HMRC will treat as delivered on time any paper tax return for 2008-09 delivered by hand to an HMRC office by Monday 2 November. HMRC will also accept the proposed postal strike as a reasonable excuse for failing to file by the 31 October deadline but customers will need to be able to show that they posted their returns in good time. If they can do this, they will not have to pay a filing penalty.
My Lords, I declare an interest as one of the many thousands who will be filing a paper return. From what the Minister has said, if the counter services are not on strike, it will be possible to get a certificate of posting, which is a free service, and that that will be accepted as proof of posting in time. What about those people who have already posted their returns and are simply not getting anywhere? When they phone up, they are told that their return has not been received. I am still waiting for post dating from early September which I have not received.
My Lords, the noble Baroness is certainly right in her first contention that returns can be accepted in the offices, as I have indicated, up to Monday 2 November. On the other point about postal services I have indicated that, where an individual is able to establish that the return was posted in good time, the Inland Revenue will certainly take account of that fact and the individual will not be subject to any penalty. However, the House will recognise that the issue is governed by statute and therefore the degree of flexibility for the Inland Revenue is limited.
My Lords, does the Minister accept that the problem raised by the noble Baroness does not apply only to income tax returns? For example, people paying credit card bills by post could well find that their payment arrives late and that they are stung for a huge penalty by being even a day or two late through no fault of their own. Will the Government speak to the principal credit card companies and ask them to draw up guidelines which individual customers might be expected to follow? If he is telling us that we should register the delivery of such items at a post office to prove they have been posted by a certain time, customers would find that extremely useful advice.
My Lords, I always assume that these exchanges in the House are communicated to the whole of the population, so the advice has already been tendered. The noble Lord will recognise the obvious point that, so far as HMRC is concerned, the Government have the most direct responsibility; we have indicated how we expect HMRC to discharge that responsibility. As regards credit cards, those are private transactions. We will look at advice but the noble Lord will be all too well aware that that is a matter between the private citizen and the private company concerned.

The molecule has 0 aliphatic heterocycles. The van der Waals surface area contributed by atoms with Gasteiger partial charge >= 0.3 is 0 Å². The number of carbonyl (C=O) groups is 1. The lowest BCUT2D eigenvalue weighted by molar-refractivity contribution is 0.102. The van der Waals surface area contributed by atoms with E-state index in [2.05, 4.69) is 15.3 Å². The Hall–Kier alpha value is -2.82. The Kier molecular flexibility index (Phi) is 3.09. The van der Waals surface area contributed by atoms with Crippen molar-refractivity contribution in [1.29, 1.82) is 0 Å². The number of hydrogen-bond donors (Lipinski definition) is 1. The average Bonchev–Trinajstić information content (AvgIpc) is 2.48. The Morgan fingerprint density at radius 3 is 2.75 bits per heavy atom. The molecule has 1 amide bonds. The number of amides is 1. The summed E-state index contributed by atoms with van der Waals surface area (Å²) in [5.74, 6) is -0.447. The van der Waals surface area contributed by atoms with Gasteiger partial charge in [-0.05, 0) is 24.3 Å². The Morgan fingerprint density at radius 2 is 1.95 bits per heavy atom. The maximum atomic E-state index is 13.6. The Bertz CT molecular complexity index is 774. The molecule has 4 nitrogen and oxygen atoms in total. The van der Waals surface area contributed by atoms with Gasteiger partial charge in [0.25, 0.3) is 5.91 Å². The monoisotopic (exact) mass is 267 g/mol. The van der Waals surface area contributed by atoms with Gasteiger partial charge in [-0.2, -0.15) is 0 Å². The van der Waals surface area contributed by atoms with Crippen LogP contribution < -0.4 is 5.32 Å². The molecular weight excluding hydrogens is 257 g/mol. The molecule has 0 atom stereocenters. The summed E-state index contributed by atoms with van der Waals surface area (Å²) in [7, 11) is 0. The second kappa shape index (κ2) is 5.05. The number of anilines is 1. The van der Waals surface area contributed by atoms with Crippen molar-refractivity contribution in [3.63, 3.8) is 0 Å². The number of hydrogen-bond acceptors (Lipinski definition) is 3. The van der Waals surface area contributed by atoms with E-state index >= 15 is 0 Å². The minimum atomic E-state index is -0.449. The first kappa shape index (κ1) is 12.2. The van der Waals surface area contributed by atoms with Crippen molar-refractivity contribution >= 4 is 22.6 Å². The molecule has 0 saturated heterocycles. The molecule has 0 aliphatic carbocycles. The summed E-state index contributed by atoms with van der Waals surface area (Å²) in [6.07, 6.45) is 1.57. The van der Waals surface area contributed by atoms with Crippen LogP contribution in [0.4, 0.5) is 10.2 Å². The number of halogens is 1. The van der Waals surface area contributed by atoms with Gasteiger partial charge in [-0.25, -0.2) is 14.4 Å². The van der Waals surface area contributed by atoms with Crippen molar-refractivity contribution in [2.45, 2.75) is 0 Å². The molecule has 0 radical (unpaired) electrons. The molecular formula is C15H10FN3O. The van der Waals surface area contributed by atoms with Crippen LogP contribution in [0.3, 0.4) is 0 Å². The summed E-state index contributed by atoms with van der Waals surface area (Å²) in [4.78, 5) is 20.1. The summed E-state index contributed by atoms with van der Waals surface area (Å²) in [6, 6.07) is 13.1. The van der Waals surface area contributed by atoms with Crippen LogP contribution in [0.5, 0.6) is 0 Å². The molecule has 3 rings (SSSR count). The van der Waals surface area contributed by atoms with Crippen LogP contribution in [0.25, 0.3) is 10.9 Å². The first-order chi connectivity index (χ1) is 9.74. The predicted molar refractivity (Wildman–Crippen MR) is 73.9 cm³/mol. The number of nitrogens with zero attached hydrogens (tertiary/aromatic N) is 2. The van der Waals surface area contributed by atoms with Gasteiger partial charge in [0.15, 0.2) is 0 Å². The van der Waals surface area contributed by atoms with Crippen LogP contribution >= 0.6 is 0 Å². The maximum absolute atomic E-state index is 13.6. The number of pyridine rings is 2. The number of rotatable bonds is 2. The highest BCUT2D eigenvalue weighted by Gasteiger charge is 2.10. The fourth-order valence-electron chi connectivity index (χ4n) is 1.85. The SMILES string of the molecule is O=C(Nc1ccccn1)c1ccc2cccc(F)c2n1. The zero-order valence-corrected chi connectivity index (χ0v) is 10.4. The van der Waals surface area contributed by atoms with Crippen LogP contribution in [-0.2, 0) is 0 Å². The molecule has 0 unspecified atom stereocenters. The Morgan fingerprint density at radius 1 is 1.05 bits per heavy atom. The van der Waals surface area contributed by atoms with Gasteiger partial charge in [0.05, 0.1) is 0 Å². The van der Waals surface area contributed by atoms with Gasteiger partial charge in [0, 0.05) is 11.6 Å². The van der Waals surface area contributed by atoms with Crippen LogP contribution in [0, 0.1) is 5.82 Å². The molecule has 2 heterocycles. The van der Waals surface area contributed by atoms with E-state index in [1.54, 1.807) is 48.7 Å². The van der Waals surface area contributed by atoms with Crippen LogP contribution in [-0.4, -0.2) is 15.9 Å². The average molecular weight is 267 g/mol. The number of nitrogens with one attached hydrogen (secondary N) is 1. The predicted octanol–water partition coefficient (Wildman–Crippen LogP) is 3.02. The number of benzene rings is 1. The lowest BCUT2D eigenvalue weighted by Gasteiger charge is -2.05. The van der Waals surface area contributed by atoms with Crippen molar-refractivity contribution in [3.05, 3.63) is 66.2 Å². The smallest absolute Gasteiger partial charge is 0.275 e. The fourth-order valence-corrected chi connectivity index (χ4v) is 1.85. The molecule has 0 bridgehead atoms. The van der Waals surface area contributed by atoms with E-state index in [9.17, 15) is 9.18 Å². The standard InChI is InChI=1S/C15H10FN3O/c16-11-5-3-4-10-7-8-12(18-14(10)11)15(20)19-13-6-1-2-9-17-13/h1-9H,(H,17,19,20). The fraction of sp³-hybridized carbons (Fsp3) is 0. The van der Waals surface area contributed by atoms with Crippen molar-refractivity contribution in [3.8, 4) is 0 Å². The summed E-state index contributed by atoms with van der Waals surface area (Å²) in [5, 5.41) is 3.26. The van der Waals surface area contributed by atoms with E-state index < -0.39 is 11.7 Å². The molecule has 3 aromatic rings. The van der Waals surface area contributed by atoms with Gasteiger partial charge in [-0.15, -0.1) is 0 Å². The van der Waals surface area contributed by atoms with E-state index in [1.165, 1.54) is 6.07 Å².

Well, that is against a background of Parliament making it absolutely clear that taxpayers have an obligation to make their returns on time. That is statute; that is the law which this House and the other place have established. The Inland Revenue is obliged to work against that background.
My Lords, as we have time on our side, will the Minister accept that my late noble kinsman and my late noble relative on their mutual honeymoon found a sub-post office in rural Wales where a notice in the window said: “Letters for the 5.30 post must be posted by six o'clock at the very latest”?
My Lords, further to my supplementary question, in answer to which the Minister said that people would be able to hand-deliver these items, what publicity will he give so people know where the local centres for hand-delivery are? Many people doing paper returns are not computer-literate and do not have access to a computer to check those records.
My Lords, certainly that will be communicated online for the benefit of those who are computer-literate. As far as the rest of the population is concerned, I took steps to identify how difficult it was for citizens to comply with this opportunity, although at this stage we are talking about tax returns that are coming right up to the margin. From the extensive list of Inland Revenue offices, I can see that every town with a population of about 60,000, or even smaller, has an office where this obligation can be complied with.
My Lords, when I asked about the prevalence of offices, Her Majesty’s Treasury had not struck me as the most obvious point of call. I would be loath to suggest that the noble Lord is seeking an additional privilege for Members of this House over the ordinary taxpayer. Probably he would have to move a little further up the road than Whitehall to comply with this request.